Last sector, +sectors or +size{K,M,G,T,P} (2048-2097151, default 2097151): +500
    
Created a new partition 1 of type 'Linux' and of size 250.5 KiB.
**Be sure to write your changes to disk using the `w` flag**

You will see that we first entered the command prompt for the disk we wanted to use /dev/sdb. Use the n option to create a new partition. We then have to decide if we are creating a primary partition or an extended partition. For this example, I created a primary partition (designated with the selection p). We will then label the partition using a partition number. If this is the first new partition you are creating, feel free to use the number 1. Otherwise, number appropriately. After we have made our selections, we need to designate the size of the partition we are creating. As the /dev/sdb was only 1 GB, I have decided to keep it small here and only create a 250 KiB partition. I left the First sector portion blank and entered +500.  Partition created! Now let's format.

Formatting partitions in Linux

As fdisk doesn't have an internal format command, we are going to use the mkfs command.

The syntax is something like this:

[root@rhel ~]# mkfs.ext4 /dev/sdb1
mke2fs 1.44.6 (5-Mar-2019)
        
Filesystem too small for a journal
Creating filesystem with 248 1k blocks and 32 inodes
        
Allocating group tables: done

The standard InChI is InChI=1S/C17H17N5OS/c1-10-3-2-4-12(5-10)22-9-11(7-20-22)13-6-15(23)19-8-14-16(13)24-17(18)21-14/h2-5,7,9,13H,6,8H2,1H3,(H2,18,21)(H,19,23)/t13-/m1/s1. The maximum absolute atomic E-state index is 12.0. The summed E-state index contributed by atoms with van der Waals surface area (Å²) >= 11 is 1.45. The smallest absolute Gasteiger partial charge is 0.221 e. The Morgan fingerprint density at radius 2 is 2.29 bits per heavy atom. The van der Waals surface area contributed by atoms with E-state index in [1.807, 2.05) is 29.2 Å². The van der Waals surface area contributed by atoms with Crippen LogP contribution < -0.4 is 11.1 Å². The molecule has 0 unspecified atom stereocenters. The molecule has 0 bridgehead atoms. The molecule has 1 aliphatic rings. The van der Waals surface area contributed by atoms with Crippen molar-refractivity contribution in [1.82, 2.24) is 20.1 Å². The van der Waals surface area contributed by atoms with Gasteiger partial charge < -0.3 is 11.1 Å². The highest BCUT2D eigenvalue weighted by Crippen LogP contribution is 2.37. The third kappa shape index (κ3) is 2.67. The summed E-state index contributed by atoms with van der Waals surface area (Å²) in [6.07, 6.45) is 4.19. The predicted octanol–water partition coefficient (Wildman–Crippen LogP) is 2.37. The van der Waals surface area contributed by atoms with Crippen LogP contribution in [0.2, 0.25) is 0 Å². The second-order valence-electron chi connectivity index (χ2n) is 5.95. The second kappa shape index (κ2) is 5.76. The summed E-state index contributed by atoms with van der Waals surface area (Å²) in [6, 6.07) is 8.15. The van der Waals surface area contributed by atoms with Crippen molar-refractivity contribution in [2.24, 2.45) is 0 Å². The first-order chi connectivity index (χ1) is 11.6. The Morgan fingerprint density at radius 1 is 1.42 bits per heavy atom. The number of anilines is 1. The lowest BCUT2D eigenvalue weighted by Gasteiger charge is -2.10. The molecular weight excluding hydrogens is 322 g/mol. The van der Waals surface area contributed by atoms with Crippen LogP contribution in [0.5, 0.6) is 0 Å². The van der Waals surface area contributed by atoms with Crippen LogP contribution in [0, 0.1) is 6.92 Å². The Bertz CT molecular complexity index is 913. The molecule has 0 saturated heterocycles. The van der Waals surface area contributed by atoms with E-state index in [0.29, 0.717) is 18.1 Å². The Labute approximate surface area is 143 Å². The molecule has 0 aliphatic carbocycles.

Writing inode tables: done                            
Writing superblocks and filesystem accounting information: done

Deleting partitions with fdisk

To remove a partition using fdisk, you need to enter the command prompt for fdisk on the disk you are removing from. For example, to remove the partition I created in the previous example (/dev/sdb1), I need to enter the command line for /dev/sdb. Then give the d option for delete and select the partition number I wish to remove. As there is only one partition in /dev/sdb it deleted the only existing one here without further input. Again, be sure to write your changes to the disk with the w flag.

[root@rhel ~]# fdisk /dev/sdb
    
Welcome to fdisk (util-linux 2.32.1).
Changes will remain in memory only until you decide to write them.
Be careful before using the write command.
    
Command (m for help): d
Selected partition 1
Partition 1 has been deleted.

Wrap up

I highly recommend that you check out the fdisk utility for yourself. There is no better practice than firing up a virtual machine and playing in the filesystem. If you mess up, you can just blow the VM away and start again. I also would urge you to compare your fdisk experience with that of LVM. I personally prefer the LVM utility as it is a bit more user friendly, however, that is subjective at best. If you are interested in my LVM series, you can find it at the bottom of the article. I will also be exploring the parted command in a future article, so keep an eye out for that!

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Topics:   Storage   Linux  
Author’s photo

Tyler Carrigan

Tyler is a community manager at Enable Sysadmin, a submarine veteran, and an all-round tech enthusiast! He was first introduced to Red Hat in 2012 by way of a Red Hat Enterprise Linux-based combat system inside the USS Georgia Missile Control Center. More about me